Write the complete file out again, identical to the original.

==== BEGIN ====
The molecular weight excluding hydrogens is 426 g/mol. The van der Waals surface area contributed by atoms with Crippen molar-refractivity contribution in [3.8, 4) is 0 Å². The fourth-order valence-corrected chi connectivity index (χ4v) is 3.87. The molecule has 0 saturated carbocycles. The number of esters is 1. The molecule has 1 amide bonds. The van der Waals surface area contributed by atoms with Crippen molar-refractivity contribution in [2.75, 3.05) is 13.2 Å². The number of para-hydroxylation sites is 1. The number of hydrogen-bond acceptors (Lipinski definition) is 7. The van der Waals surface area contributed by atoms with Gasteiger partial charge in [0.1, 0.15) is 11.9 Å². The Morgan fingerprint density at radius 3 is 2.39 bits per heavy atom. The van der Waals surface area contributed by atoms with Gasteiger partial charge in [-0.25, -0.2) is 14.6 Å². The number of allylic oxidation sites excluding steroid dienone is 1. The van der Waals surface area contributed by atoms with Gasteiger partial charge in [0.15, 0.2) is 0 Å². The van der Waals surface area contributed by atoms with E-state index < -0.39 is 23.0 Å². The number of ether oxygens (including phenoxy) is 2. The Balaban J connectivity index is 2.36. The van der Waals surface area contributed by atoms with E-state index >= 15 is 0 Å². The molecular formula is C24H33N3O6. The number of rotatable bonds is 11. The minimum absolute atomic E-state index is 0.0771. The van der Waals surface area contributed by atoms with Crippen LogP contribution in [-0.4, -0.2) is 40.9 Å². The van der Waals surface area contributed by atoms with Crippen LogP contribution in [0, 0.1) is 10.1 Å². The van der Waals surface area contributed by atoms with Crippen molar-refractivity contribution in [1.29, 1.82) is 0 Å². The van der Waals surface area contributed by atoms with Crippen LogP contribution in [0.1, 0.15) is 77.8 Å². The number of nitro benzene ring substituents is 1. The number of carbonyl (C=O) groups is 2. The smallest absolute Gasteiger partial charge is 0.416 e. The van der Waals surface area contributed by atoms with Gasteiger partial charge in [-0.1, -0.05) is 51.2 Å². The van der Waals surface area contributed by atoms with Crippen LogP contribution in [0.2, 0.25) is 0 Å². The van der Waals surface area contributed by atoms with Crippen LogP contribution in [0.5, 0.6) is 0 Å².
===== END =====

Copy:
The molecular weight excluding hydrogens is 426 g/mol. The van der Waals surface area contributed by atoms with Crippen molar-refractivity contribution in [3.8, 4) is 0 Å². The fourth-order valence-corrected chi connectivity index (χ4v) is 3.87. The molecule has 0 saturated carbocycles. The number of esters is 1. The molecule has 1 amide bonds. The van der Waals surface area contributed by atoms with Crippen molar-refractivity contribution in [2.75, 3.05) is 13.2 Å². The number of para-hydroxylation sites is 1. The number of hydrogen-bond acceptors (Lipinski definition) is 7. The van der Waals surface area contributed by atoms with Gasteiger partial charge in [0.1, 0.15) is 11.9 Å². The Morgan fingerprint density at radius 3 is 2.39 bits per heavy atom. The van der Waals surface area contributed by atoms with Gasteiger partial charge in [-0.25, -0.2) is 14.6 Å². The number of allylic oxidation sites excluding steroid dienone is 1. The van der Waals surface area contributed by atoms with Gasteiger partial charge in [0.15, 0.2) is 0 Å². The van der Waals surface area contributed by atoms with E-state index < -0.39 is 23.0 Å². The number of ether oxygens (including phenoxy) is 2. The Balaban J connectivity index is 2.36. The van der Waals surface area contributed by atoms with E-state index >= 15 is 0 Å². The molecular formula is C24H33N3O6. The number of rotatable bonds is 11. The minimum absolute atomic E-state index is 0.0771. The van der Waals surface area contributed by atoms with Crippen LogP contribution in [-0.4, -0.2) is 40.9 Å². The van der Waals surface area contributed by atoms with Crippen LogP contribution in [0, 0.1) is 10.1 Å². The van der Waals surface area contributed by atoms with Crippen molar-refractivity contribution in [1.29, 1.82) is 0 Å². The van der Waals surface area contributed by atoms with Crippen LogP contribution in [0.1, 0.15) is 77.8 Å². The number of nitro benzene ring substituents is 1. The number of carbonyl (C=O) groups is 2. The smallest absolute Gasteiger partial charge is 0.416 e. The van der Waals surface area contributed by atoms with Gasteiger partial charge in [-0.1, -0.05) is 51.2 Å². The van der Waals surface area contributed by atoms with Crippen LogP contribution in [0.2, 0.25) is 0 Å². The van der Waals surface area contributed by atoms with Crippen LogP contribution in [0.5, 0.6) is 0 Å².